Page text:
While our understanding of the army’s thinking and strategy is bound to be limited, the civilian leadership is obliged to share its thoughts with the nation in a candid discourse that takes into account the collective will and aspirations of the people. As far as the National Action Plan is concerned, the formulation is very reassuring. Prime Minister Nawaz Sharif has spoken about sectarian violence and about militancy that is based in Punjab. He has also referred to the Hazara community of Quetta. These are hints that he is aware of the challenge that his administration must ultimately meet.
Unfortunately, there are still some doubts about the commitment of some key officials of the present government in the context of the message that is conveyed by the National Action Plan. We may recall the eagerness of the Nawaz camp to talk to the Taliban in the summer of last year when the option for a military operation was seen to be unavoidable. Some key members, in their pronouncements, clearly betrayed sympathy for the Taliban’s cause. They are still there and no one has offered any sincere apology for their previous stance.
It is instructive that the outlawed Tehreek-e-Taliban Pakistan has claimed responsibility for Friday’s attack on the Shia community in Peshawar. Now, this attack was obviously a plan that involved some specific operational activities. Why was such an action possible in a city that has been at the heart of our security campaign in the wake of the December 16 massacre?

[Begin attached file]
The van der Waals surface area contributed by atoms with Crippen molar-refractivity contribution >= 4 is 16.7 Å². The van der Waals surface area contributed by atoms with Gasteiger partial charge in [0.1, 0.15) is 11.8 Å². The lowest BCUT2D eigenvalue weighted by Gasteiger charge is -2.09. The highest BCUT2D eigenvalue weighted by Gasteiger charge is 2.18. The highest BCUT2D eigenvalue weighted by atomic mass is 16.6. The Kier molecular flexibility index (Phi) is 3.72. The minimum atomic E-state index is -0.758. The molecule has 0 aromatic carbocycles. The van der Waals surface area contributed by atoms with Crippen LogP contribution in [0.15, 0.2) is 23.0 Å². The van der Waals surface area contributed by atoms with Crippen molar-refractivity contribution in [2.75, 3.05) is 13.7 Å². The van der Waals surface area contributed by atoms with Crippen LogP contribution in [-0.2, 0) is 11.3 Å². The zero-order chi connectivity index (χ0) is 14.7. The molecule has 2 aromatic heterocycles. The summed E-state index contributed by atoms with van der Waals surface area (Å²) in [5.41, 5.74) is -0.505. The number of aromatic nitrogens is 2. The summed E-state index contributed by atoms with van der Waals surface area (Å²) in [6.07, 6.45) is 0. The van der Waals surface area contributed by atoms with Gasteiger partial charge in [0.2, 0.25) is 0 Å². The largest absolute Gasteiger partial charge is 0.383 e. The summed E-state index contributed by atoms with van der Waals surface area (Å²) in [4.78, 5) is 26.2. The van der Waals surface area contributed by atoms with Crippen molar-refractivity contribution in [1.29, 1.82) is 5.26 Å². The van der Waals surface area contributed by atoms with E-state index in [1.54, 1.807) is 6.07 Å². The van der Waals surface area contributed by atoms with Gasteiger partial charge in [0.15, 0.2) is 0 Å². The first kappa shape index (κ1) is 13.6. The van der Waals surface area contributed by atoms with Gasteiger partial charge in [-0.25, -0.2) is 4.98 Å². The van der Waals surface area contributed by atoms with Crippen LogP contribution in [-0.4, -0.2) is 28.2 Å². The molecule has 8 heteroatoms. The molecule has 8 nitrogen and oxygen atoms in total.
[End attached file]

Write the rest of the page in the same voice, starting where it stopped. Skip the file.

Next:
What makes Friday’s attack so scary is that it has come exactly two weeks after the Shikarpur explosion in which over 60 persons lost their lives. The target, again, was an Imambargah and the explosion took place during Friday prayers. Earlier, there had been a similar attack in Rawalpindi. Hence, we have seen three major acts of sectarian terrorism after the massacre of our schoolchildren in Peshawar.
Incidentally, Imran Khan visited Shikarpur on Thursday and in his press conference in Sukkur he claimed the Shikarpur Imambargah blast was the result of criminal negligence and incapability of the police department. He insists that the police in Sindh and Punjab had been politicised, unlike the police in Khyber Pakhtunkhwa, where his own party in power. So, how would he explain the more organised Taliban attack in Peshawar?
Talking about terrorism, Imran Khan noted that it had different shades in different places. He also said that we cannot win our war against terrorism without finding its root causes. This is a sane observation. But Imran himself has earned a reputation of being a Taliban sympathiser. If that phase is over, we need more concrete evidence of his change of mind.
Finally, it is sectarian terrorism and its root causes that we must contend with in a forthright manner. We are aware of the high cost that the nation had to pay in delaying action against the Taliban and other allied terrorists. The price of delaying action against elements that have fostered sectarianism in our polity could be more horrendous. That our rulers have not been attending to this threat all these years boggles the mind. Will they wake up now?
The writer is a staff member.
Email: [email protected]